Improvements Underway on the Popular Rattlesnake Ledge Trail
Local nonprofits and volunteers are teaming up to make the trail safer and more sustainable for its nearly 300,000 annual visitors.
Rattlesnake Ledge, owned and operated by Seattle Public Utilities (SPU) and one of the most popular hiking trails in the I-90 corridor, reopened in late March 2021 after being closed for nearly a year due to the Coronavirus pandemic. During the closure, work started on some much-needed improvements to make the trail safer, more sustainable, and to help protect the natural environment. The work has picked up again this fall after pausing during the busy summer hiking season. Return visitors to the trail will already notice some major upgrades, and all hikers should be aware that they may run into a volunteer work party in the coming weeks.
The Rattlesnake Ledge Trail was originally built completely by hand in 2003-2004. At that time, those planning and working on the project expected the trail to see 50,000 to 75,000 visitors per year at the very most. Now the trail sees up to 300,000 users per year, far surpassing all expectations, and its popularity continues to grow. Other recreation sites in the region are seeing similar patterns of increased use as well, due to the growing population combined with heightened interest in outdoor activities, especially during the Coronavirus pandemic.
The initial project was a partnership between the City of Seattle-Seattle Public Utilities (SPU), the Mountains to Sound Greenway Trust (Greenway Trust), Washington Trails Association (WTA), and EarthCorps. Now the same partners are coming together to complete the upgrades to the trail. The Greenway Trust worked with SPU for about five years to design and plan the project, secure a grant, and prepare the trail for work to begin. The organization is overseeing the project, coordinating all the partners and leveraging each group’s respective strengths to get the work done.
“The way this trail was built was never intended to withstand the usage it’s seen in recent years,” said Mike Stenger, Recreation Projects Manager for the Greenway Trust. “This work is long overdue, and it’s really exciting to now have the funding and original partners working together to make these improvements.”
The trail upgrades include:
- Renovating two miles of trail, including: tread and erosion improvements; grading and surfacing; and brushing and revegetation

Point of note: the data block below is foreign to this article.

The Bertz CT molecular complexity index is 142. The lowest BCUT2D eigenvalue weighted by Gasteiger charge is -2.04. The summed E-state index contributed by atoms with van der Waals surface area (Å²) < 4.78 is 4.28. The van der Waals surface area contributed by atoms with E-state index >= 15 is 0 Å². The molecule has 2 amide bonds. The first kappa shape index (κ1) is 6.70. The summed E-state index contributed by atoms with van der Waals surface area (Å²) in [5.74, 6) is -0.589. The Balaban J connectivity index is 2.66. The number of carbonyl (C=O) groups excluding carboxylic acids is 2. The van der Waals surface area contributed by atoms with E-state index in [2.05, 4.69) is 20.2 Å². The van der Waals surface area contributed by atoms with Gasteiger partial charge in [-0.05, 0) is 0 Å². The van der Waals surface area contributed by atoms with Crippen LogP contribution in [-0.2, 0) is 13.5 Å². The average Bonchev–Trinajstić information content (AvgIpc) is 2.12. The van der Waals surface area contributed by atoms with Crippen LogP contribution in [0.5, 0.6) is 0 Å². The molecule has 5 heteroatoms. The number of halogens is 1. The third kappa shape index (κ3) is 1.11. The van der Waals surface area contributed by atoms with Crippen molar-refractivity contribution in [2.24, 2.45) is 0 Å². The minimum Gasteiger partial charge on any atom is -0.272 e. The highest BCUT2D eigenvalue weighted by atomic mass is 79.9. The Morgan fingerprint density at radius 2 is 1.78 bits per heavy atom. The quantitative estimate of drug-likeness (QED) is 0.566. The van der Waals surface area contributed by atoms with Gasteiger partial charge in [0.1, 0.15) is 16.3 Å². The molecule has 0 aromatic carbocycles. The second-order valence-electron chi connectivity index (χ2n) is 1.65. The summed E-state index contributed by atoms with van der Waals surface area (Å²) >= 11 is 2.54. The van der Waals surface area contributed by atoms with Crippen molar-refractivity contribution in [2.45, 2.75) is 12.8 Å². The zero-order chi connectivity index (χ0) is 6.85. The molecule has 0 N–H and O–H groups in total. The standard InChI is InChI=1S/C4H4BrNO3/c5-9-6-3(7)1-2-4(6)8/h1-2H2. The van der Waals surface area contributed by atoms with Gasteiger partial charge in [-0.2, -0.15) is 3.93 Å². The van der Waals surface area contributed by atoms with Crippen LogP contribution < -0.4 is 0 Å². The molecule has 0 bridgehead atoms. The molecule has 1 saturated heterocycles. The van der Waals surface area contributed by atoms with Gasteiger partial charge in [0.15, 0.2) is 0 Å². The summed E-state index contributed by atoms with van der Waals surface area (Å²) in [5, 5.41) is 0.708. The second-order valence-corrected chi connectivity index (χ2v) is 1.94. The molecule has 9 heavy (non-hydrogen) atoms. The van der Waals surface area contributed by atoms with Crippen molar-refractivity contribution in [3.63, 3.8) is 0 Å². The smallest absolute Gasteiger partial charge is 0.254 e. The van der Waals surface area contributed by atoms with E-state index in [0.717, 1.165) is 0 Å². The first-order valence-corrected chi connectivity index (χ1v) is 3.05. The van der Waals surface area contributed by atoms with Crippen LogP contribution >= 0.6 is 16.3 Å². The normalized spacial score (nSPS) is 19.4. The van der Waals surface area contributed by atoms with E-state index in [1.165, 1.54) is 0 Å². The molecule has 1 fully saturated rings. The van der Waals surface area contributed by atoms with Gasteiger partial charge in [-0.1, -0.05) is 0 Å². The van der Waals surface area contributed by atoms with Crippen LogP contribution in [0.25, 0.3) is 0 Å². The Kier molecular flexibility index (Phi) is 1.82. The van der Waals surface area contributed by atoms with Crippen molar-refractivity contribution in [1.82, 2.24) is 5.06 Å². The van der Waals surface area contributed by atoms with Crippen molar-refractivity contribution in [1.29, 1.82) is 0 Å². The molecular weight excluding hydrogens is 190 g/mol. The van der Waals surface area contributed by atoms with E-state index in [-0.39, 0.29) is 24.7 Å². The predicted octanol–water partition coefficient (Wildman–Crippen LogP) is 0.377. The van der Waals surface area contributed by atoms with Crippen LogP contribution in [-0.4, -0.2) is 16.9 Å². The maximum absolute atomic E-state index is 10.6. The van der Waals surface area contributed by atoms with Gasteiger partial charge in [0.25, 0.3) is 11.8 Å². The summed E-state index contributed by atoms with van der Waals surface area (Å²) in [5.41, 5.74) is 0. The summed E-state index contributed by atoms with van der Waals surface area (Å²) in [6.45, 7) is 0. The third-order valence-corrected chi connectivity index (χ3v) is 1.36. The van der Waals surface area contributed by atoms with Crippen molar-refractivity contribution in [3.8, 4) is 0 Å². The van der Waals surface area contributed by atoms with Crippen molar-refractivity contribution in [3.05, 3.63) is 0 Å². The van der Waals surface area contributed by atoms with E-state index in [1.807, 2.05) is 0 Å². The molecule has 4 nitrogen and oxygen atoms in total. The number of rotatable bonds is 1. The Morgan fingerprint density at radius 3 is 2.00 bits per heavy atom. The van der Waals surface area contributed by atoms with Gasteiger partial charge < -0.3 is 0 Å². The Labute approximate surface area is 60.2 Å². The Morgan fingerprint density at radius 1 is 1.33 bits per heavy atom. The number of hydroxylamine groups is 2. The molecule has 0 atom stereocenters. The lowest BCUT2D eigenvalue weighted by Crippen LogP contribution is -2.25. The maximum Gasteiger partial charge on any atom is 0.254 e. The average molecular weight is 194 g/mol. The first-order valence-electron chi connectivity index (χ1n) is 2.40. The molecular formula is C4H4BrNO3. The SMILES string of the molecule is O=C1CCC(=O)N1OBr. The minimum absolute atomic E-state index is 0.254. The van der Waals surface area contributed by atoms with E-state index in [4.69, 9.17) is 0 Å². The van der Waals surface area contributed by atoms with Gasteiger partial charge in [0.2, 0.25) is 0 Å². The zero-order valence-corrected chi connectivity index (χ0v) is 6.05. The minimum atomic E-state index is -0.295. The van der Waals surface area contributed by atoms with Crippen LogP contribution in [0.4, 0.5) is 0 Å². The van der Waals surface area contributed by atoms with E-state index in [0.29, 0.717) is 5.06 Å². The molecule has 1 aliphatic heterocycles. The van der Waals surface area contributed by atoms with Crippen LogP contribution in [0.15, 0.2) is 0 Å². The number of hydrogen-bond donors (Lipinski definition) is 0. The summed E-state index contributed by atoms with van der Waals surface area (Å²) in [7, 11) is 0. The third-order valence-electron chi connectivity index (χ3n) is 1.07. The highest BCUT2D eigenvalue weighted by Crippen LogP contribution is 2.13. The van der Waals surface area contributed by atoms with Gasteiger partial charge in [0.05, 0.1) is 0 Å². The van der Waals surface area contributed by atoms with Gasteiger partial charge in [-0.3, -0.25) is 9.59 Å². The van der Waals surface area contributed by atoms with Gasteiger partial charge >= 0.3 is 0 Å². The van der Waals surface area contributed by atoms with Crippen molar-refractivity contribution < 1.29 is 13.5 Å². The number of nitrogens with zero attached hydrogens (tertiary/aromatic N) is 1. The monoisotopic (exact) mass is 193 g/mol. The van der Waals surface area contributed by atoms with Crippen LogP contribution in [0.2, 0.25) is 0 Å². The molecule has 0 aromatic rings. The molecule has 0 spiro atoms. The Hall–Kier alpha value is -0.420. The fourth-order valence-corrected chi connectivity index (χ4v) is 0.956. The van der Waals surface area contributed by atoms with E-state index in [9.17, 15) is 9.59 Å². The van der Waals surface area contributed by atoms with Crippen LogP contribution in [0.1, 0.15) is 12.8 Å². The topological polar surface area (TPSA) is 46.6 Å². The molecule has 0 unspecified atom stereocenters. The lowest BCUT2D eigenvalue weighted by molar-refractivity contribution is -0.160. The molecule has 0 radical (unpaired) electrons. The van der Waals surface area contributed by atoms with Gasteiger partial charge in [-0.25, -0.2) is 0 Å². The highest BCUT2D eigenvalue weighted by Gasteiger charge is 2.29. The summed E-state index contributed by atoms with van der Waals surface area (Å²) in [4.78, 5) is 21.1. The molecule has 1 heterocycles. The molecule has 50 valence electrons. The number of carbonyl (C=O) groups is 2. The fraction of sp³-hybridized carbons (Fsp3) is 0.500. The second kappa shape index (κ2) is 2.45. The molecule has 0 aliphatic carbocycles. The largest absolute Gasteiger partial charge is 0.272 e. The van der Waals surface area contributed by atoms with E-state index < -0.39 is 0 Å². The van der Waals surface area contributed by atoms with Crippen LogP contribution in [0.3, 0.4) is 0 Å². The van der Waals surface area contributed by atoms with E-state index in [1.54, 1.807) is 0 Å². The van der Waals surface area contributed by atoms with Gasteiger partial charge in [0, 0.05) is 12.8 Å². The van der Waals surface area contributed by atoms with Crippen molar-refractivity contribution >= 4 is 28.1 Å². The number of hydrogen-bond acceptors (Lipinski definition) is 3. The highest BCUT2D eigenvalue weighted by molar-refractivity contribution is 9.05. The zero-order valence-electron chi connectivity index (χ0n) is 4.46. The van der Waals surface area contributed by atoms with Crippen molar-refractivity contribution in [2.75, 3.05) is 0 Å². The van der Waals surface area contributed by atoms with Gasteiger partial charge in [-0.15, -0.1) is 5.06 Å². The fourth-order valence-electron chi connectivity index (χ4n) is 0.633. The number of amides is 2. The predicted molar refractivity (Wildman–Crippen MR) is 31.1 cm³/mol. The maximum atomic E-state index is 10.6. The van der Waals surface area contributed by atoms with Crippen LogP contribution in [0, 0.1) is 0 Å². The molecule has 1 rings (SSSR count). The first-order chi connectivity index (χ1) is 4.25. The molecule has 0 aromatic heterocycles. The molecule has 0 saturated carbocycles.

- Improving trail drainage in multiple locations
- Eliminating 200 feet of rotting wood crib walls or replacing them with rock walls
- Reinforcing/armoring 2 key switchbacks
The first phase of the project was completed during the trail closure, during which time a contractor on a mini excavator removed large rocks and obstacles to clear the trail. Then 130 WTA volunteers put in more than 1,000 hours of work in spring 2021 and are picking up again this fall. Washington Conservation Corps and EarthCorps crews will also play a role in bringing the trail to completion. By the time all is said and done, it’s anticipated that volunteers will have invested roughly 5,000 hours in trail rebuilding tasks. While the bulk of the work will be done by the end of this year, things will officially wrap up in spring 2022.
“Rattlesnake Ledge is not only the first hike many Washingtonians take, but it is also one we return to time and again with friends and family,” said Jill Simmons, CEO of WTA. “We are thrilled to be helping to make key trail improvements so that this hike continues to be safe and enjoyable for those who visit.”
“Every visitor to Rattlesnake Ledge plays a key role in caring for this special place. We can all help prevent damage by staying on the main trail, never cutting switchbacks, and always packing out your trash”, said Julia Munger, Watershed Natural Resources Manager for SPU, which is the agency that owns and manages the trail. “The same goes for issues such as parking. This is an extremely popular site, and we ask that visitors respect posted regulations and come back at another time if the lot is full.”
This project was made possible thanks to funding from the Nonhighway and Off-Road Vehicle Activities program, the Washington State Recreation and Conservation Office, and the support of SPU.